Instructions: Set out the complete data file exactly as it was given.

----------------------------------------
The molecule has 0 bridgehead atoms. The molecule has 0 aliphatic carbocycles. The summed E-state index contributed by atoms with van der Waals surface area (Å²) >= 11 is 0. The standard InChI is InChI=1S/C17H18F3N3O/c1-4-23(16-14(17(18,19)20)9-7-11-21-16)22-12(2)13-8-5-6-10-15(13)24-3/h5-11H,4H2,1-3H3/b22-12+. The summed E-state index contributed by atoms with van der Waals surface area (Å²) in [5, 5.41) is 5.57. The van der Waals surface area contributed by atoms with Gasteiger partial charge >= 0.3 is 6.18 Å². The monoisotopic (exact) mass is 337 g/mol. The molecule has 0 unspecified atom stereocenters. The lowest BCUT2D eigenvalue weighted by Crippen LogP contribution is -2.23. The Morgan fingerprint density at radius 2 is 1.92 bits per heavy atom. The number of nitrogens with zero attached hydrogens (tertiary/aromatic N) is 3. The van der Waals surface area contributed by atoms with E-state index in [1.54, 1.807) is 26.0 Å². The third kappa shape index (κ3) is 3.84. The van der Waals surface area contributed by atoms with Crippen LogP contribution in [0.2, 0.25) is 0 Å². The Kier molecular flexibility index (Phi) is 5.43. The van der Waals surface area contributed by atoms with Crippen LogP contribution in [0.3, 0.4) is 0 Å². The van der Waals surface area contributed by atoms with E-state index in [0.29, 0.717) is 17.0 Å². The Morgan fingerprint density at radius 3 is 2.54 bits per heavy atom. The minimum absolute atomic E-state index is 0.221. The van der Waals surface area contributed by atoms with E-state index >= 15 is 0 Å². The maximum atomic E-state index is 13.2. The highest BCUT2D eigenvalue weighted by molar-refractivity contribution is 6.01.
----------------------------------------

The molecule has 0 bridgehead atoms. The molecule has 0 aliphatic carbocycles. The summed E-state index contributed by atoms with van der Waals surface area (Å²) >= 11 is 0. The standard InChI is InChI=1S/C17H18F3N3O/c1-4-23(16-14(17(18,19)20)9-7-11-21-16)22-12(2)13-8-5-6-10-15(13)24-3/h5-11H,4H2,1-3H3/b22-12+. The summed E-state index contributed by atoms with van der Waals surface area (Å²) in [5, 5.41) is 5.57. The van der Waals surface area contributed by atoms with Gasteiger partial charge >= 0.3 is 6.18 Å². The monoisotopic (exact) mass is 337 g/mol. The molecule has 0 unspecified atom stereocenters. The lowest BCUT2D eigenvalue weighted by Crippen LogP contribution is -2.23. The Morgan fingerprint density at radius 2 is 1.92 bits per heavy atom. The number of nitrogens with zero attached hydrogens (tertiary/aromatic N) is 3. The van der Waals surface area contributed by atoms with E-state index in [1.54, 1.807) is 26.0 Å². The third kappa shape index (κ3) is 3.84. The van der Waals surface area contributed by atoms with Crippen LogP contribution in [0.2, 0.25) is 0 Å². The Kier molecular flexibility index (Phi) is 5.43. The van der Waals surface area contributed by atoms with Crippen LogP contribution in [0.3, 0.4) is 0 Å². The van der Waals surface area contributed by atoms with E-state index in [0.29, 0.717) is 17.0 Å². The Morgan fingerprint density at radius 3 is 2.54 bits per heavy atom. The minimum absolute atomic E-state index is 0.221. The van der Waals surface area contributed by atoms with E-state index >= 15 is 0 Å². The maximum atomic E-state index is 13.2. The highest BCUT2D eigenvalue weighted by molar-refractivity contribution is 6.01.